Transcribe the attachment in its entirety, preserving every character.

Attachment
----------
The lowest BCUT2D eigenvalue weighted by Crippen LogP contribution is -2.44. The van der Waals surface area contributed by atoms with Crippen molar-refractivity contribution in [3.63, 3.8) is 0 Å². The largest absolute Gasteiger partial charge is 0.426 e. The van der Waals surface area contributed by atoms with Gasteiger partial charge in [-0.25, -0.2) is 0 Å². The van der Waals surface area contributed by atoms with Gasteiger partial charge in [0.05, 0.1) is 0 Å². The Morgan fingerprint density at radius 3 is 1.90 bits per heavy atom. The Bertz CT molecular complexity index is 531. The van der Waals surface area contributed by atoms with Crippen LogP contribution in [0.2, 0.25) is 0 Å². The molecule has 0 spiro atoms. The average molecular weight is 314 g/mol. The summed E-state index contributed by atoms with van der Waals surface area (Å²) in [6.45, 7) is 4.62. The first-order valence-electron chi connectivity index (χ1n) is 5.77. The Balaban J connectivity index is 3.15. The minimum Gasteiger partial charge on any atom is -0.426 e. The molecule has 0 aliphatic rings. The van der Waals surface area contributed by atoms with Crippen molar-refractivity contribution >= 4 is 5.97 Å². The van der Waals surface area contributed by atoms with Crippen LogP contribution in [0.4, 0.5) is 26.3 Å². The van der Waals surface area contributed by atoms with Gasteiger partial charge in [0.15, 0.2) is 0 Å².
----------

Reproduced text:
The lowest BCUT2D eigenvalue weighted by Crippen LogP contribution is -2.44. The van der Waals surface area contributed by atoms with Crippen molar-refractivity contribution in [3.63, 3.8) is 0 Å². The largest absolute Gasteiger partial charge is 0.426 e. The van der Waals surface area contributed by atoms with Gasteiger partial charge in [-0.25, -0.2) is 0 Å². The van der Waals surface area contributed by atoms with Gasteiger partial charge in [0.05, 0.1) is 0 Å². The Morgan fingerprint density at radius 3 is 1.90 bits per heavy atom. The Bertz CT molecular complexity index is 531. The van der Waals surface area contributed by atoms with Crippen LogP contribution in [0.2, 0.25) is 0 Å². The molecule has 0 spiro atoms. The average molecular weight is 314 g/mol. The summed E-state index contributed by atoms with van der Waals surface area (Å²) in [6.45, 7) is 4.62. The first-order valence-electron chi connectivity index (χ1n) is 5.77. The Balaban J connectivity index is 3.15. The minimum Gasteiger partial charge on any atom is -0.426 e. The molecule has 0 aliphatic rings. The van der Waals surface area contributed by atoms with Crippen molar-refractivity contribution >= 4 is 5.97 Å². The van der Waals surface area contributed by atoms with Crippen LogP contribution in [0.4, 0.5) is 26.3 Å². The van der Waals surface area contributed by atoms with Gasteiger partial charge in [0.15, 0.2) is 0 Å².